Despite their avowed reverence for The Beatles, Oasis rarely exhibit the depth, humor or ironic self-deprecation of their idols. The sonic explorations of a Radiohead, the transcendent emotiveness of a Jeff Buckley or Polly Harvey seem beyond them. Standing on the shoulders of giants, shackled by oafishness, the Gallaghers rarely connect with the deeper possibilities of their muse.

If there's a saving grace, it's that Oasis are expert purveyors of no nonsense mindless boogie, and I admit a grudging partiality to the confident strut of their best songs. Some Might Say, Don't Look Back in Anger, Live Forever still sound great on the pub jukebox, and Talk Tonight even displays a rare sensitivity.

Indeed, the better parts of Stop the Clocks suggest there could yet be a way forward for Noel Gallagher, if he were only to lower his guard and expose the vulnerability inside his Mancunian heart.

Sunday, December 10, 2006

Tantric Turn-on

Karma Moffett (Meditation/Spiritual/Tantric Sex)
LP: Golden Bowls (1995)

I had the great pleasure of meeting Mr. Moffett in his Tibetan goods shop on Polk Street, San Francisco in the early 90s. Golden Bowls was playing in the background and I was immediately entranced by its meditative otherwordliness. Like his music, Mr. Moffett communicated a calming and spiritual presence. He ushered me into his inner sanctum for some Jasmine tea and Tibetan Yak cheese.

Far removed from the banality of 'new age' music, Golden Bowls preserves the depth and spirituality of Tibetan bells, never diluting their essence. Indeed, this LP is a marvellous accompaniment for meditation, relaxation, Tantric couplings or any other intimate moments. Recorded live at the Land of the Medicine Buddha Monastery, Golden Bowls is a classic of the genre.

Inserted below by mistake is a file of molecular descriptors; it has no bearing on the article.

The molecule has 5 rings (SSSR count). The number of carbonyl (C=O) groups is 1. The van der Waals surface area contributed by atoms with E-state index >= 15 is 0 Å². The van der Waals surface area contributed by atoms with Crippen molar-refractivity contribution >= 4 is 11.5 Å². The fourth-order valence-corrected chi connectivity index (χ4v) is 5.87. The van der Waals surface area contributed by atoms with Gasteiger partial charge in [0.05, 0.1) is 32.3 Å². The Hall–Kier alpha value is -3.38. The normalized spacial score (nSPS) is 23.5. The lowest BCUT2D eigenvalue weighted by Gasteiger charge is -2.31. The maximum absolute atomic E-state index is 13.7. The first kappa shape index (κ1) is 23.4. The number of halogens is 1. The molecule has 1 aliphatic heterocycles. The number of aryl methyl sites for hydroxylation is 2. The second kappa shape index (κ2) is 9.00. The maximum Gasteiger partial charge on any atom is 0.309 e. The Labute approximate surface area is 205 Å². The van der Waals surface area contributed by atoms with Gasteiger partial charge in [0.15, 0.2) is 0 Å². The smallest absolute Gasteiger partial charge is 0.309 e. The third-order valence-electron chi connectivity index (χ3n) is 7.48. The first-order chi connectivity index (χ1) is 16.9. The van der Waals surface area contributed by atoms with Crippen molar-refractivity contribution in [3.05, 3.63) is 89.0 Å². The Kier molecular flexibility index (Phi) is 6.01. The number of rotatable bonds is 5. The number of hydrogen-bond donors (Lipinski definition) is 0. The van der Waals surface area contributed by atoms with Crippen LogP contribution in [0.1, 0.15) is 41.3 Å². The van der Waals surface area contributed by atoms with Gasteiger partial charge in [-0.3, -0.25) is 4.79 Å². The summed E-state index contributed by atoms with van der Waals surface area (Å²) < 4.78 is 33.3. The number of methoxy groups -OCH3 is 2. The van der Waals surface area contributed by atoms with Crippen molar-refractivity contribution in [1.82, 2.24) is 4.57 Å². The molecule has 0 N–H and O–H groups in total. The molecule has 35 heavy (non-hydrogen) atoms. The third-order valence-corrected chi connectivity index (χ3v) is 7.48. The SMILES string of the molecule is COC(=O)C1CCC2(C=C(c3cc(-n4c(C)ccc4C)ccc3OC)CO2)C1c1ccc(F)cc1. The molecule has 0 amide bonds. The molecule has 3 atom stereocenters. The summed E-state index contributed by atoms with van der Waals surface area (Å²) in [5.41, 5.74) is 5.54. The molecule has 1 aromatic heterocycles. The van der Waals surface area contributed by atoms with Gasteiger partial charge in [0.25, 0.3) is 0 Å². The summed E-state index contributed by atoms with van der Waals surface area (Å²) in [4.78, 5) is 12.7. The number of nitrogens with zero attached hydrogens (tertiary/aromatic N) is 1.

Artist web site:

Ethel the Frog's Guilty Pleasure

Johnny Winter (Blues-Rock Epiphany)
LP: The Progressive Blues Experiment (1969)

My friend Ted - a record company A&R guy - used to say that every music fan has at least one guilty pleasure stashed away in their record collection, a album or single so abominably uncool it's guaranteed to attract hoots of derision.

Ted’s secret shame was 70s whizz-kid Todd Rundgren. Not the early masterworks on which the Runt built his early reputation - Something, Anything and A Wizard, A True Star. We’re talking the spiritual prog-rock of Rundgren’s Initiation / Hermit of Pink Hollow period, and the woeful prog-anthem-fusion-rock of his Utopia project.

Ted told me he derived a perverse satisfaction from records like these. Sure, his friends thought they sucked, but that just made him like them all the more. They were indivisible elements of a masochistic teenage rite of passage, so overblown and bombastic that only a true fan - a bona fide fanatic - could remain immune to their excesses.

When I got to thinking about my own guilty pleasure, one choice stood out: the 1969 blues-rock classic The Progressive Blues Experiment, by “the whitest man ever to play the blues”, Texas albino guitar legend Johnny Winter.

In 1968, Johnny was playing in his first classic lineup with bassist Tommy Shannon and drummer Uncle John Turner. They recorded The Progressive Blues Experiment (live, but with no audience) at the Vulcan Gas Company in Austin. In actuality it was a glorified demo intended to drum up some major label attention. Shortly thereafter, an article in Rolling Stone magazine helped generate a great deal of interest in the group, and, thanks to impresario Steve Paul (credited as, er, 'organic advisor' on one of Johnny's later albums), Johnny suddenly found himself on the verge of major label stardom, signed by CBS and hailed as the fastest, coolest guitar slinger in America.

Johnny’s major label debut Johnny Winter was released on CBS near the end of that year, with Progressive Blues coming out at the same time, causing not only some embarrassment for Johnny and CBS but also poor sales. Luckily CBS didn't lose faith in Johnny and his next album, Second Winter (a double album with, get this, only three sides!) went gold on the back of Johnny’s barnstorming appearance at the Woodstock festival.

The rest is history - Johnny went on to become the whitest, rockingest, most lightnin'-fingered axe hero around, a major concert draw and, after he’d conquered a career-threatening heroin addiction, the man behind Muddy Waters’ triumphant Grammy-winning comeback album Hard Again.

The funny thing is, The Progressive Blues Experiment is about ten thousand times better than Johnny’s major-label debut, exhibiting a raw vitality almost completely missing from the CBS album. From the get go, the excitement never lets up.